In the holographic view of cosmology, early inflation is driven by interactions of the quantum field, which would slightly change the appearance of the cosmic microwave background. This is particularly true for low multipole moments, and this difference makes it possible, at least in principle, to prove that the holographic principle is true. In their paper, published last month in Physical Review Letters, the team report the holographic model fitting the Planck satellite data slightly better than the standard model. The results don’t prove the universe is holographic, but they are consistent with a holographic model.  

The idea that our universe might be holographic comes from string theory. Although string theory hasn’t been proven experimentally, its mathematical structure has an elegance and power that makes it appealing as a theoretical model. The holographic principle in string theory is just such an example. In its broadest form, the holographic principle states that anything you can know about a particular volume of space can be learned by looking at the surface enclosing the volume. Just as a hologram can contain a three-dimensional image within a sheet of glass or plastic, the universe could contain its vast volume within a surface.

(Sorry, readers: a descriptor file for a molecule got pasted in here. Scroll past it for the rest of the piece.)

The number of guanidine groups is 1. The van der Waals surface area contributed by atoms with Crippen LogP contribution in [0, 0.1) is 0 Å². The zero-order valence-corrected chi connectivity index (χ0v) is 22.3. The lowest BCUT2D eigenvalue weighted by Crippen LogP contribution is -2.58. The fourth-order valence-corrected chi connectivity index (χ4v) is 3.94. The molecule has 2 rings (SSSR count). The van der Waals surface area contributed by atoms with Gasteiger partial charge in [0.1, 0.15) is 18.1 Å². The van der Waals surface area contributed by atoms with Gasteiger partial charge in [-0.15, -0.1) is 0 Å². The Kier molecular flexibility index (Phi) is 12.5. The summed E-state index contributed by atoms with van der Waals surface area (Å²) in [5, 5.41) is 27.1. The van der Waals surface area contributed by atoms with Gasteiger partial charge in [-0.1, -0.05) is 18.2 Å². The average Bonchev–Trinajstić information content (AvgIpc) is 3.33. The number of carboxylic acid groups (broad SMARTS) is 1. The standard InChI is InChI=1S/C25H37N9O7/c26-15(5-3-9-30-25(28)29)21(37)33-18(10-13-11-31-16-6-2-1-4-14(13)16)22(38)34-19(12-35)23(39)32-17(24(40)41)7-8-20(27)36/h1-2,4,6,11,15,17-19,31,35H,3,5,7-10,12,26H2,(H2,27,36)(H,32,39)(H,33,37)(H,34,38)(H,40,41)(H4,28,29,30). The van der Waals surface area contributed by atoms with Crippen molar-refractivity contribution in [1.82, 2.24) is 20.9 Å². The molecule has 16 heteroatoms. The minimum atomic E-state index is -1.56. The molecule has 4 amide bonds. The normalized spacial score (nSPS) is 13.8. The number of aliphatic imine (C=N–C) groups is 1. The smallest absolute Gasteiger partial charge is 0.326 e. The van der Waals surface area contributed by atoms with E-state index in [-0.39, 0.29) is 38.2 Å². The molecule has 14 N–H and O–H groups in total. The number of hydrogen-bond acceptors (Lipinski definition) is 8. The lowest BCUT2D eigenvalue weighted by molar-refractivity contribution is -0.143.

For example, imagine a road 10 miles long that is “contained” by a start line and a finish line.  Suppose the speed limit on this road is 60 miles per hour, and we want to know if a car has been speeding. One way to do this is to watch a car travel the whole length of the road, measuring its speed the whole time. But another way is to simply measure when a car crosses the start line and finish line. At a speed of 60 miles per hour, a car travels a mile a minute, so if the time between start and finish is less than 10 minutes, we know the car was speeding.

If the holographic principle is true, then the universe can be viewed in two different ways: one of space and volume as we intuitively experience it, and one of a “surface” with one less dimension. This holographic duality is mathematically powerful because some laws of physics can be much easier to work with in one view than the other.